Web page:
US policy in Saudi Arabia and the wider Middle East should be based on a healthy respect for the wisdom of both idealism and realism and a nuanced understanding of their relationship. America does not have to choose between its conscience and its economic and political needs; a prudent US foreign policy of practical idealism can satisfy both. US decisionmakers should reject an

103/04

emotional or dogmatic allegiance to either realism or idealism. If the United States continues to preach freedom and democracy while supporting Middle East dictators, then oppressed and frustrated citizens in the region will grow increasingly radicalized and hostile to the United States. However, as the United States begins to hold its Middle Eastern allies to higher standards of political and economic freedom, US leaders should not underestimate the importance of traditional realist interests in the region.

For almost 50 years, US decisionmakers worked assiduously to keep Soviet influence out of Saudi Arabia in order to ensure US access to Saudi oil. Now that the United States is even more dependent on Saudi oil, and as Sunni extremists within Saudi Arabia seek to destabilize the Saudi regime, the United States should not neglect the importance of reliable US access to Saudi oil. In the long term, President Bush is correct: America’s interests and values are one. However, in the short term, the United States must recognize its realist interests and vulnerabilities in the Middle East, while working patiently and consistently toward a more democratic and free Middle East.


NOTES

1. George W. Bush, second inaugural address, 20 January 2005, http://www.whitehouse.gov/news/releases/2005/01/20050120-1.html.

2. George W. Bush, remarks, “President Bush Discusses Iraq Policy at Whitehall Palace in London,” 19 November 2003, http://www.whitehouse.gov/news/releases/2003/11/20031119-1.html.

3. John J. Mearsheimer, The Tragedy of Great Power Politics (New York: W. W. Norton, 2001), p. 17.

4. John Q. Adams, speech, 4 July 1821, http://www.thisnation.com/library/jqadams1821.html.

5. Michael Doyle, Ways of War and Peace (New York: W. W. Norton, 1997), p. 259.

6. Michael W. Doyle, “Kant, Liberal Legacies, and Foreign Affairs,” in Debating Democratic Peace, ed. Michael E. Brown, et al. (Cambridge, Mass.: MIT Press, 1997), pp. 24-25; John Owen, “How Liberalism Produces Democratic Peace,” International Security, 19 (Fall 1994), 87-125; Bruce Russett and John Oneal, Triangulating Peace: Democracy, Interdependence, and International Organizations (New York: W. W. Norton, 2001).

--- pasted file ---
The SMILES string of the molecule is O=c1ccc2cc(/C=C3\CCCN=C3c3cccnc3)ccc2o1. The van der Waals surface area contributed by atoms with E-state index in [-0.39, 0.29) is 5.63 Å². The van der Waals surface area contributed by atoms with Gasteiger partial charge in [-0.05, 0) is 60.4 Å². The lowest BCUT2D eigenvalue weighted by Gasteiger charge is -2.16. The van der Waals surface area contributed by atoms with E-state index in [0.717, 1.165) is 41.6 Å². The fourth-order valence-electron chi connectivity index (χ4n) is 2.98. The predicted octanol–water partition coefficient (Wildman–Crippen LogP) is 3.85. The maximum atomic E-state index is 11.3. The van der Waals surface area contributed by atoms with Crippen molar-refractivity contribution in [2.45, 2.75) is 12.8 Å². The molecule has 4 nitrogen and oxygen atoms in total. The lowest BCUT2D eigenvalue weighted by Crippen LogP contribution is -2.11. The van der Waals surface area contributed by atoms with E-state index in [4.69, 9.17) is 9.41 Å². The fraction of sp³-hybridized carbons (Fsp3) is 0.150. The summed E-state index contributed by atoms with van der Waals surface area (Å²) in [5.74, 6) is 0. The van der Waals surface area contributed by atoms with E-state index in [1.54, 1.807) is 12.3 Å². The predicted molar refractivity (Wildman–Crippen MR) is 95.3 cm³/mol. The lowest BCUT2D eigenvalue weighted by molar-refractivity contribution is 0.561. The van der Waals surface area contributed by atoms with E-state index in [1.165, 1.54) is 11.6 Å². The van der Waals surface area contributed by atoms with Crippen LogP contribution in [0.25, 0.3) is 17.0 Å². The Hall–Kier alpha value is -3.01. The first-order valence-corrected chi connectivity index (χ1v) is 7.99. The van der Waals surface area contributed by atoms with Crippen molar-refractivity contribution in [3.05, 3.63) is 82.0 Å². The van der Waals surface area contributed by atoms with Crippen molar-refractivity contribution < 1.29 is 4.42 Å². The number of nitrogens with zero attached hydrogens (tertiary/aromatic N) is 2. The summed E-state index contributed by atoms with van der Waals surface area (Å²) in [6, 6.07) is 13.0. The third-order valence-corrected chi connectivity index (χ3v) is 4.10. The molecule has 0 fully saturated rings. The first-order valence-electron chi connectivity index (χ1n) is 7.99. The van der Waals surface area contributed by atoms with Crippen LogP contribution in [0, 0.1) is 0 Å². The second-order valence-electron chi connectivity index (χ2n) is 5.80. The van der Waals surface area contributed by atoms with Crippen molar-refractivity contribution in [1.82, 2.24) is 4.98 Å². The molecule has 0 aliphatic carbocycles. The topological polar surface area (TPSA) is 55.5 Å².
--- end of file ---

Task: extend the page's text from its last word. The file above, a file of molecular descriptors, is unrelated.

7. Recent scholarship suggests that democracies may be less likely to fight each other, but they are not necessarily more peaceful.

8. Tony Smith, America’s Mission: The United States and the Worldwide Struggle for Democracy in the Twentieth Century (Princeton, N.J.: Princeton Univ. Press, 1994), p. 12.

9. For a detailed discussion of Saudi Arabia’s abuses of political, religious, and civil liberty, see Daniel Pipes, “The Scandal of US-Saudi Relations,” National Interest, No. 70 (Winter 2002/2003).

10. Freedom House, Saudi Arabia Country Report, http://www.freedomhouse.org/research/freeworld/2003/countryratings/saudi-arabia.htm.

11. The abusive nature of the Saudi regime often affected foreign nationals as well. During the 1950s, Saudi Arabia implemented a policy stating that American soldiers and civilians of the Jewish faith could not enter the US airbase in Dhahran. One can find Senator Jacob Javitz’s 9 April 1957 speech in the Congressional Record, Vol. 103, part 4, 85th Cong., p. 5324. Also, Saudi Arabia appears to have enslaved a large number of foreign nationals well into the 1960s. One source estimates that there were approximately 30,000 slaves in Saudi Arabia as late as 1962. David Holden and Richard Johns, The House of Saud (London: Sidgwick and Jackson, 1981), p. 221.

12. Smith, p. 260.

13. Jimmy Carter, speech, 22 May 1977, US Department of State Bulletin, 76 (April-June 1977), 622.

14. Cyrus Vance, speech, “Human Rights and Foreign Policy,” 30 April 1977, US Department of State Bulletin, 76 (April-June 1977), 505.

15. Ibid.

16. “Remarks by President Carter,” US Department of State Bulletin, 77 (October-December 1977), 673.

104/05

17. The third American strategic interest in Saudi Arabia was related to American access to airbases for the prosecution of the war against Germany and Japan. US Department of State, paper covering US-Saudi relations, 11 April 1947, State Dept. Files, 1945-1949, XII, 372.